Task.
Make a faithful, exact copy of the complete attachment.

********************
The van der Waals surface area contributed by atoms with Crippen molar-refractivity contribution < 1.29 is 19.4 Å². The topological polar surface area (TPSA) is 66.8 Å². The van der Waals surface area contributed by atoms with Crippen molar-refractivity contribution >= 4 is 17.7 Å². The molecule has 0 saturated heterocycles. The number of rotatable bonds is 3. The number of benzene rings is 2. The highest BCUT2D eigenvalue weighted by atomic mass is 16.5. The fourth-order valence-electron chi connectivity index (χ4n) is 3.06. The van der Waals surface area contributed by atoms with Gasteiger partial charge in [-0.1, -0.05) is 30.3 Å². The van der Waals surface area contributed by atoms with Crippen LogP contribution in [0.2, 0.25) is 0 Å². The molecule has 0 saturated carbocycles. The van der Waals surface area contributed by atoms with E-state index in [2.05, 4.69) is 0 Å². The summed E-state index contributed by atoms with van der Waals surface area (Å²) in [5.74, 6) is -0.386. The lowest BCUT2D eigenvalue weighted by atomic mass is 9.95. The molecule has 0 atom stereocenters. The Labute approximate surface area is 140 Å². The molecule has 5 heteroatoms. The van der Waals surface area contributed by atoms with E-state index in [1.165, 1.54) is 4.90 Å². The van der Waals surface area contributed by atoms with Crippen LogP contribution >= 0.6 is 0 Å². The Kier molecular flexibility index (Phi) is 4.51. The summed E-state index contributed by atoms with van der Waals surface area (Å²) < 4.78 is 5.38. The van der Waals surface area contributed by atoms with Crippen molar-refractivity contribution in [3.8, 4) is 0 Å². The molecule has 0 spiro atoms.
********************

The van der Waals surface area contributed by atoms with Crippen molar-refractivity contribution < 1.29 is 19.4 Å². The topological polar surface area (TPSA) is 66.8 Å². The van der Waals surface area contributed by atoms with Crippen molar-refractivity contribution >= 4 is 17.7 Å². The molecule has 0 saturated heterocycles. The number of rotatable bonds is 3. The number of benzene rings is 2. The highest BCUT2D eigenvalue weighted by atomic mass is 16.5. The fourth-order valence-electron chi connectivity index (χ4n) is 3.06. The van der Waals surface area contributed by atoms with Gasteiger partial charge in [-0.1, -0.05) is 30.3 Å². The van der Waals surface area contributed by atoms with Crippen LogP contribution in [0.2, 0.25) is 0 Å². The molecule has 0 saturated carbocycles. The van der Waals surface area contributed by atoms with E-state index in [2.05, 4.69) is 0 Å². The summed E-state index contributed by atoms with van der Waals surface area (Å²) in [5.74, 6) is -0.386. The lowest BCUT2D eigenvalue weighted by atomic mass is 9.95. The molecule has 0 atom stereocenters. The Labute approximate surface area is 140 Å². The molecule has 5 heteroatoms. The van der Waals surface area contributed by atoms with E-state index in [1.165, 1.54) is 4.90 Å². The van der Waals surface area contributed by atoms with Crippen LogP contribution >= 0.6 is 0 Å². The Kier molecular flexibility index (Phi) is 4.51. The summed E-state index contributed by atoms with van der Waals surface area (Å²) < 4.78 is 5.38. The van der Waals surface area contributed by atoms with Crippen molar-refractivity contribution in [3.8, 4) is 0 Å². The molecule has 0 spiro atoms.